In the courtroom, Warren overwhelmed. He had a superior intellect and the voice of a Shakespearean actor, resonant and huge; he used language, depending on the circumstances, as a rapier, a dagger, or a broadsword. “Most of his brilliance was in the technical aspects of the law,” Malcolm McGregor told the Texas Observer. “He had just the keenest legal mind, and he read everything, kept up with other plaintiff lawyers and the courts.” He also suffered no fool gladly, demonstrated no patience for hypocrisy or mendacity, and was famous for his irreverence. Sitting with a panel of lawyers at the University of Texas Law School, he fielded a question from the audience: What makes a great trial lawyer? “The answer, of course, is crooked jurors,” Warren said with a straight face. Once when he was arguing an unwinnable case before the Fifth Circuit Court of Appeals, a judge asked if he had ever heard of the Doctrine of Some Latin Bull or Other. Warren responded, “In my small town of Odessa, Texas, we speak of little else.” He made it look simple. “Warren rarely prepared for trial,” Houston attorney Richard Mithoff reminded me. “He enjoyed the challenge of learning the case as it unfolded. He would put the corporation’s chief witness on the stand first to learn the case. Once he learned it, he was very dangerous.”
To law students and his fellow lawyers, Warren was a cult figure. What I remember most about my own trial—aside from the part where Warren finally convinced the prosecution that its case was fatally flawed—was the mob of UT law students that jammed the courtroom and spilled out into the halls. Not long after Warren’s death, I learned that Mithoff and his Austin partner, Tommy Jacks, were among them. “He was our hero, one of the good guys who represented the little people,” Jacks told me. “We were all budding leftists back then, and Warren embodied everything we hoped to become.” Mithoff spent one summer in Odessa, working at the behest of Warren and Ralph Nader to prove that oil companies in West Texas were not paying their fair share of property taxes. After a hearing in which Warren reduced an accountant for the oil companies to confetti, a reporter from the Odessa American asked him how he could possibly associate with the likes of Nader. Warren blurted out so that everyone in the courtroom could hear, “Being opposed to Ralph Nader puts you in a position of favoring rat shit in hot dogs.”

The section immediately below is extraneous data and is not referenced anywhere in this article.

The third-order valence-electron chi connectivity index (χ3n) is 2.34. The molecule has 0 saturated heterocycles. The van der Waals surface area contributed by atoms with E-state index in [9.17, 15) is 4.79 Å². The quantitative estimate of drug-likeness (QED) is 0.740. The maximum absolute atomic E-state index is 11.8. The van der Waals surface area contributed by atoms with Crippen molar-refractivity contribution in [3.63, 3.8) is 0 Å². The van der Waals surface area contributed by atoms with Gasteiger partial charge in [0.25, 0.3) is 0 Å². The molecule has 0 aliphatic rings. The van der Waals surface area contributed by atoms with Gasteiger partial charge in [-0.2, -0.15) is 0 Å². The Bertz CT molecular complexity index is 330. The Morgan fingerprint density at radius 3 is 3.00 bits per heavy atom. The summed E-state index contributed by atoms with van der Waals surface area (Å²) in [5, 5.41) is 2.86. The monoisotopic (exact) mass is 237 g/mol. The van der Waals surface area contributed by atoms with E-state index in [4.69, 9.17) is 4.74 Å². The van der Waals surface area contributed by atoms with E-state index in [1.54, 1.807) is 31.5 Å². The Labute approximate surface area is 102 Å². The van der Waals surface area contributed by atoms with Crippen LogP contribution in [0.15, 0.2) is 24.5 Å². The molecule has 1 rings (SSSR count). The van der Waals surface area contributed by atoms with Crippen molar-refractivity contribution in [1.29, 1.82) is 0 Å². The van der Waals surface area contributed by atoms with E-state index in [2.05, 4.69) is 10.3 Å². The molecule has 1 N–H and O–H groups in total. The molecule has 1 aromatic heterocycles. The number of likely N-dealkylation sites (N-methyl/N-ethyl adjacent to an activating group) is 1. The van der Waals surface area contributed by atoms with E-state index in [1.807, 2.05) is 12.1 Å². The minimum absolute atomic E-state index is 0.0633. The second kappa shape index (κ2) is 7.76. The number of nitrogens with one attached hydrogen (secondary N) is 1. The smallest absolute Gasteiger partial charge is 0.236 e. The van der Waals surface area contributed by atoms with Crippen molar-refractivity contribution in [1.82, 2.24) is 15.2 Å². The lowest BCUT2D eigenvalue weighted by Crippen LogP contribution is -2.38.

Warren was the last and one of the best of his breed—a trial lawyer before the term was transformed into an epithet. You’ll never see the likes of him again, because the law and the political climate won’t permit it. “He was livid about the changing nature of trial procedure, the nightmare of paper during discovery, and the cumbersome rules that are making the individual practitioner of law almost extinct,” says longtime Austin attorney Dave Richards. “The overhead is enormous today, with the result that small practitioners are being put out of business. It’s a button-down deal now. You can’t tell a UT law student from a student at Harvard Business School. Starting attorneys are asking for a hundred grand. Warren did it for the blast.” In the mid-nineties Warren turned over his practice to his eldest son and focused on a second, smaller law office he had opened in Galveston. There he met and married Kay, his fourth wife, a lovely woman of rare patience and range. After that he lived the quiet life of a philanthropist and wise elder. Among other good deeds, he provided seed money for the Arts Alliance Center at Clear Lake, which Kay founded and operates.
That’s where we gathered for his wake in October, where dozens of stories were related by dozens of standout lawyers who came to pay final tribute. One recalled the exact moment when the great man knew it was time to hang up his spikes. Warren was in his mid-sixties by then, semi-retired and drinking way too much but no less the warrior with a belly full of fire. He was in Dallas helping a young colleague try a lawsuit when the opposing attorney rattled off a lengthy and bewildering objection, catching Warren off guard. Approaching the bench, Warren asked, “Your Honor, what the f— is he talking about?” The judge smiled benignly and informed him, “There has been a change in the rules, Mr. Burnett. I’m afraid he’s got you.”
Some will say the law passed him by, but don’t believe it. The law was Warren’s religion and it excommunicated him. He was far too cynical ever to have acknowledged a higher being and argued endlessly with Kay and me that Marx had it right when he said that religion is the opiate of the masses. Now that he’s gone, I don’t think it really matters. I feel sure that God believed in Warren Burnett.